William L. McKnight, who served as 3M chairman of the board from 1949 to 1966, encouraged 3M management to "delegate responsibility and encourage men and women to exercise their initiative."
His management theories are the guiding principles for 3M. Our heritage dates back more than 100 years, and McKnight's principles continue to accompany us in the 21st century.
William L. McKnight Management Principles Created 3M's Corporate Culture
William L. McKnight joined Minnesota Mining and Manufacturing Co. in 1907 as an assistant bookkeeper. He quickly rose through the company, becoming president in 1929 and chairman of the board in 1949.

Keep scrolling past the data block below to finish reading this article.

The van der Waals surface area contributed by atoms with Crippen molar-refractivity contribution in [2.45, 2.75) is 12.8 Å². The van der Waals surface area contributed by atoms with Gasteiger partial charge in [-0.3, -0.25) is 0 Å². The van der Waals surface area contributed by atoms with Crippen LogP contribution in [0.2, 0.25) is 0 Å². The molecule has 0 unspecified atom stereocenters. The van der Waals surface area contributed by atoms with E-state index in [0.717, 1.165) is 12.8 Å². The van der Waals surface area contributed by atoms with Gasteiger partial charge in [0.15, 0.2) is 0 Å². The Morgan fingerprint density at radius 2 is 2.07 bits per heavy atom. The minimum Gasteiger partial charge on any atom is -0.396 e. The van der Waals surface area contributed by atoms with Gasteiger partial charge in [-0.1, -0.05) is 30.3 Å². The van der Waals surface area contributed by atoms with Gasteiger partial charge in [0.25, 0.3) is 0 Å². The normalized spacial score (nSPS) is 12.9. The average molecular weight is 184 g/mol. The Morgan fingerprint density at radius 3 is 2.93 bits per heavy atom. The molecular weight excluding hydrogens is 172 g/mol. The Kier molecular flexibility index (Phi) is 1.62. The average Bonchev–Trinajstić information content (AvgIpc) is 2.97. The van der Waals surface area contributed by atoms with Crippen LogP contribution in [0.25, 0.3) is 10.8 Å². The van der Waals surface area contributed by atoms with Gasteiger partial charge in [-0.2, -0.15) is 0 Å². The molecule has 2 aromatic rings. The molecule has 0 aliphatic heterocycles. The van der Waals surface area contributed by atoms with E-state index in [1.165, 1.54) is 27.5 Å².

Many believe McKnight's greatest contribution was as a business philosopher, since he created a corporate culture that encourages employee initiative and innovation.
His basic rule of management was laid out in 1948:
"As our business grows, it becomes increasingly necessary to delegate responsibility and to encourage men and women to exercise their initiative. This requires considerable tolerance. Those men and women, to whom we delegate authority and responsibility, if they are good people, are going to want to do their jobs in their own way.
"Mistakes will be made. But if a person is essentially right, the mistakes he or she makes are not as serious in the long run as the mistakes management will make if it undertakes to tell those in authority exactly how they must do their jobs.
"Management that is destructively critical when mistakes are made kills initiative. And it's essential that we have many people with initiative if we are to continue to grow."
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